Substantial intraindividual variability of BNP concentrations in patients with hypertension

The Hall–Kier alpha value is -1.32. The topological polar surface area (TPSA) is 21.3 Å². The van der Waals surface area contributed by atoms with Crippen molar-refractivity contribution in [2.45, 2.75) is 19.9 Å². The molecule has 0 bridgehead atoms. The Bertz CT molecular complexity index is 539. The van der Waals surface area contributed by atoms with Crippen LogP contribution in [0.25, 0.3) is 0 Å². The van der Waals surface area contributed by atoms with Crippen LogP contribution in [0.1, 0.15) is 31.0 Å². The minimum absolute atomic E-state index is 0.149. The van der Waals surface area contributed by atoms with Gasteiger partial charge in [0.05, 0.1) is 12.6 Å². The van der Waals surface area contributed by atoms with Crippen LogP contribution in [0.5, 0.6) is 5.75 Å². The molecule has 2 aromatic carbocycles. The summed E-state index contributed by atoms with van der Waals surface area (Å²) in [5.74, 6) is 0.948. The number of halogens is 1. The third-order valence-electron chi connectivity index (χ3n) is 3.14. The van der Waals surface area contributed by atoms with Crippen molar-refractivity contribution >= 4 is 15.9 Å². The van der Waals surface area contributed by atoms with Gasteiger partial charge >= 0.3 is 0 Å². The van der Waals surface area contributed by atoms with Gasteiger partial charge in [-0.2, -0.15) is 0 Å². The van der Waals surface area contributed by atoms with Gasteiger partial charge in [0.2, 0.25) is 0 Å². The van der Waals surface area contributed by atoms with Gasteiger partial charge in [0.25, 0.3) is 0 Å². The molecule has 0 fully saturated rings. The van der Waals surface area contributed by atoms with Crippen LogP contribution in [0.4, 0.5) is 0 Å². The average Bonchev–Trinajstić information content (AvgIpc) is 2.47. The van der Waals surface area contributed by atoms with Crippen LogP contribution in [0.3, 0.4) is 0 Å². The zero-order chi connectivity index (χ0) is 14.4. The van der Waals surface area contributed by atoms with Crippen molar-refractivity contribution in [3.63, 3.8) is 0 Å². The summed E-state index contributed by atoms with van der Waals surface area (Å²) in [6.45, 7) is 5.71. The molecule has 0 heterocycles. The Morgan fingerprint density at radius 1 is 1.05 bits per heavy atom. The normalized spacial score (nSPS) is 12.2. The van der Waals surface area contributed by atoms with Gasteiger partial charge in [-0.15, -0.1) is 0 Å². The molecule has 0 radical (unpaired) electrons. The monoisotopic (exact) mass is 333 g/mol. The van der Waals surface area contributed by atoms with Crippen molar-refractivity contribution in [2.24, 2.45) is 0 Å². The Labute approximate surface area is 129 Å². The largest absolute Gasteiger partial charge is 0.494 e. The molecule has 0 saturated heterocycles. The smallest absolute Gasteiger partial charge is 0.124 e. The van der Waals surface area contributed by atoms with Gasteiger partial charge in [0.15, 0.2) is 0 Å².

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Plasma concentrations of B-type natriuretic peptides (BNP) independently predict the risk of death and cardiovascular events. In the present study, we investigated the intraindividual variability of BNP concentrations, a potential confounder of risk prediction. Consecutive outpatients with blood pressure (BP) values of at least 140/90 mm Hg and not taking BP lowering therapy were asked to participate. Exclusion criteria were renal insufficiency, structural heart disease on echocardiography, except left ventricular hypertrophy and any other severe concomitant illness. Plasma BNP levels were determined on two different days using the same assay. In total, 77 patients were included. Mean age was 54+/-12 years, 55% were male and mean systolic/diastolic BP was 163+/-16/96+/-8 mm Hg. Mean creatinine was 70+/-14 micromol/l. The median interval between the two BNP assays was 10 days (interquartile range 1-23 days). Median BNP concentrations were 17 and 16 pg/ml for the first and second visit, respectively (P=0.48). However, there was a wide range of differences in BNP values among individual patients, 34 patients (44%) having an absolute difference of at least 10 pg/ml. When patients were categorized according to tertiles of BNP levels, 25 (32%) changed from one tertile at the first visit to another at the second visit. In conclusion, these data indicate that BNP levels may be used on a population level. However, the high intraindividual variability seems to preclude useful risk stratification in the individual patient. Care should be taken in the interpretation of single BNP values below the currently accepted thresholds for heart failure.
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